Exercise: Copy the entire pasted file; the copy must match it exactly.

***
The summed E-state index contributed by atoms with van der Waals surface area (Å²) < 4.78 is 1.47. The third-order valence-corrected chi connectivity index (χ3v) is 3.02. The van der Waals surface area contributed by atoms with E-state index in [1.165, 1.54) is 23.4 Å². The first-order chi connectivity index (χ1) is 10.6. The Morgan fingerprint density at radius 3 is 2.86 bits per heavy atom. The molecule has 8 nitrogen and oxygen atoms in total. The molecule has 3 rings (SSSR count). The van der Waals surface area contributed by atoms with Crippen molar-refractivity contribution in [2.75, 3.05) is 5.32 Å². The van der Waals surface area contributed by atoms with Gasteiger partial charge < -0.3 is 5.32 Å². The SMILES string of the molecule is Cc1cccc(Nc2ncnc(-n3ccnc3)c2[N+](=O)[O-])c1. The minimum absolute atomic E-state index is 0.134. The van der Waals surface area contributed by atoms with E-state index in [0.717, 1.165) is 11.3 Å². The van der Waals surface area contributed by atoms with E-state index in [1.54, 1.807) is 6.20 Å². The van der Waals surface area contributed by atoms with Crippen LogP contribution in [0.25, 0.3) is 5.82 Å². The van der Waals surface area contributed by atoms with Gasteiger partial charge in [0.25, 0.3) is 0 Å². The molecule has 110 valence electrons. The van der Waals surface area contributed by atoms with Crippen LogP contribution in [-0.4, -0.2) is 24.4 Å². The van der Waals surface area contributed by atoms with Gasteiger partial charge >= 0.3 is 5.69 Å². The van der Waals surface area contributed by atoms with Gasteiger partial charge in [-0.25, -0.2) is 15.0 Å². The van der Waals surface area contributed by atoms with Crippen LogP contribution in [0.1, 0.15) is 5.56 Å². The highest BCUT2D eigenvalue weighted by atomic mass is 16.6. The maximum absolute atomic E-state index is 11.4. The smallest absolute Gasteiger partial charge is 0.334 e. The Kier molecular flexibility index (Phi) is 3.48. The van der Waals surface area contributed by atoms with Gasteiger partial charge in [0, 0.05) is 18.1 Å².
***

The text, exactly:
The summed E-state index contributed by atoms with van der Waals surface area (Å²) < 4.78 is 1.47. The third-order valence-corrected chi connectivity index (χ3v) is 3.02. The van der Waals surface area contributed by atoms with E-state index in [1.165, 1.54) is 23.4 Å². The first-order chi connectivity index (χ1) is 10.6. The Morgan fingerprint density at radius 3 is 2.86 bits per heavy atom. The molecule has 8 nitrogen and oxygen atoms in total. The molecule has 3 rings (SSSR count). The van der Waals surface area contributed by atoms with Crippen molar-refractivity contribution in [2.75, 3.05) is 5.32 Å². The van der Waals surface area contributed by atoms with Gasteiger partial charge < -0.3 is 5.32 Å². The SMILES string of the molecule is Cc1cccc(Nc2ncnc(-n3ccnc3)c2[N+](=O)[O-])c1. The minimum absolute atomic E-state index is 0.134. The van der Waals surface area contributed by atoms with E-state index in [0.717, 1.165) is 11.3 Å². The van der Waals surface area contributed by atoms with E-state index in [1.54, 1.807) is 6.20 Å². The van der Waals surface area contributed by atoms with Crippen LogP contribution in [0.25, 0.3) is 5.82 Å². The van der Waals surface area contributed by atoms with Gasteiger partial charge in [0.25, 0.3) is 0 Å². The molecule has 110 valence electrons. The van der Waals surface area contributed by atoms with Crippen LogP contribution in [-0.4, -0.2) is 24.4 Å². The van der Waals surface area contributed by atoms with Gasteiger partial charge >= 0.3 is 5.69 Å². The van der Waals surface area contributed by atoms with Gasteiger partial charge in [-0.25, -0.2) is 15.0 Å². The van der Waals surface area contributed by atoms with Crippen LogP contribution in [0.1, 0.15) is 5.56 Å². The highest BCUT2D eigenvalue weighted by atomic mass is 16.6. The maximum absolute atomic E-state index is 11.4. The smallest absolute Gasteiger partial charge is 0.334 e. The Kier molecular flexibility index (Phi) is 3.48. The van der Waals surface area contributed by atoms with Gasteiger partial charge in [0, 0.05) is 18.1 Å².